What about all the other tragic places in the world? Why should we only care about Bangladesh ...
This posting forced me to donate money to the relief effort. More of this stuff should be written about.
Incredible, stunning and well written ... I toast to Mr. Perry. Well done.
Hi Mr. Perry,
I need to thank you and your crew for good reporting that you have been doing for last week or so. By the time I write this note, vietnam would have sustained hevvy damage in the hands of HAGIBIS and in another couple of days, philipines would face another strong typhoon. Many lives are getting lost or will be lost in the new storms, but Bangladesh will need support for rebuilding itself. Please do not let these forget the victims of SIDR, save some air-time for them, till their extreme suffering subside.
Dear Mr Perry,

Great article. Even fabulous reporting. CNN's reporting on cyclone in Bangladesh has been much better than its counterparts, of what I have seen in the last few days. Great job done! Also pass on credit to your cameraman Sanjiv Talreja and producers Ayanjit Sen and Tim Schwarz for their roles.Keep up the good work in south asia.
Thanks, Mr. Perry. A nice use of the blog to say stuff you wouldn't say on TV. Hang in there.
Dear Mr Perry,

A great article! And, great reporting too. Your coverage has been really good. The reports were great eye openers for somebody like me staying in Sweden. Also pass on credit to Sanjiv, Ayanjit and Tim for their work.

Good work on television and website. Is CNN slowly moving its neck towards south asia? If yes, its good. The product shown on your channel was good from Bangladesh. It was a new way of showing the old thing. Old wine in a new bottle! Cheers
The coveted crown of best international reporting on Bangladesh goes to your channel. It has beaten the BBC hands down. Nice ideas and execution, I must say. Keep it up.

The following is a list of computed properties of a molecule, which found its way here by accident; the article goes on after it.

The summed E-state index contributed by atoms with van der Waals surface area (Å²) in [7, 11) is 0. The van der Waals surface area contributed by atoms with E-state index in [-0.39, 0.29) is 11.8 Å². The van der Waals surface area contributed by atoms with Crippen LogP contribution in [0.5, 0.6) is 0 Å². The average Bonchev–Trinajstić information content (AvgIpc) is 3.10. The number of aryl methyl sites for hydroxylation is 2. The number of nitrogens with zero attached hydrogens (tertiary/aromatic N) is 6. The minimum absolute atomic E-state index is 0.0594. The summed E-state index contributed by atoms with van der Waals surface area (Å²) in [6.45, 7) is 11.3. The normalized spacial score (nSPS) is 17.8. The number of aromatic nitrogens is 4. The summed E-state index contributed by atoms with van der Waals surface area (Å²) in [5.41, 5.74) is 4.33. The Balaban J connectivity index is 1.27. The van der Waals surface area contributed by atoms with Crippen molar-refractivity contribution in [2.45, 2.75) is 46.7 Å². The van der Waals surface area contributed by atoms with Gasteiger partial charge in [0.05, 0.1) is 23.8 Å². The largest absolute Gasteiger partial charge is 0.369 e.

hi cal perry,

your article made me very emotional and the life what we lead and the others lead in different parts of the world makes me feel very much ...

you must be knowing few people in the US ... irequest you tell some one to install something( i dnt evn knw wht it is) so that whn there is a natural calamity atleast thy save thr lives...

life is to live


sudheer mopperthy
Good stuff brother Cal. Real reporters, not news manakins, are a dying breed,at cnn and elsewhere in the american media. hang in there. real news will always need the likes of you.
When I read this article the first thing that came to mind was the 'ol saying, "If a tree falls in the woods and no one is there to hear it, does it make a sound?!"

So Cheers Cal, this time there was definetly a sound!
Dear Cal

What you wrote, bought tears to my eyes. Thank you for caring.


A Bangladeshi Living in the US
The land of a little promise.

There’s a land
where beautiful
lapels transform in
emotion the care
of a blackbird, and
over that lamp-post
the rise of a kingdom
describes an intention
in the light of a
fountain; there’s even
the sunshine, a
soul and the prayer.

Francesco Sinibaldi
Your trip and crew deserve to wear the slogan "This is not a job, but an adventure....truly this is what work is all about, when you get the feeling that you have done something that has made a change and you give credit where its needed....I envy you and your staff oooooo can work with you guys.........

Kraig Rasool
Fort Washington Md
Your trip and crew deserve to wear the slogan "This is not a job, but an adventure....truly this is what work is all about, when you get the feeling that you have done something that has made a change and you give credit where its needed....I envy you and your staff oooooo can work with you guys.........

Kraig Rasool
Fort Washington Md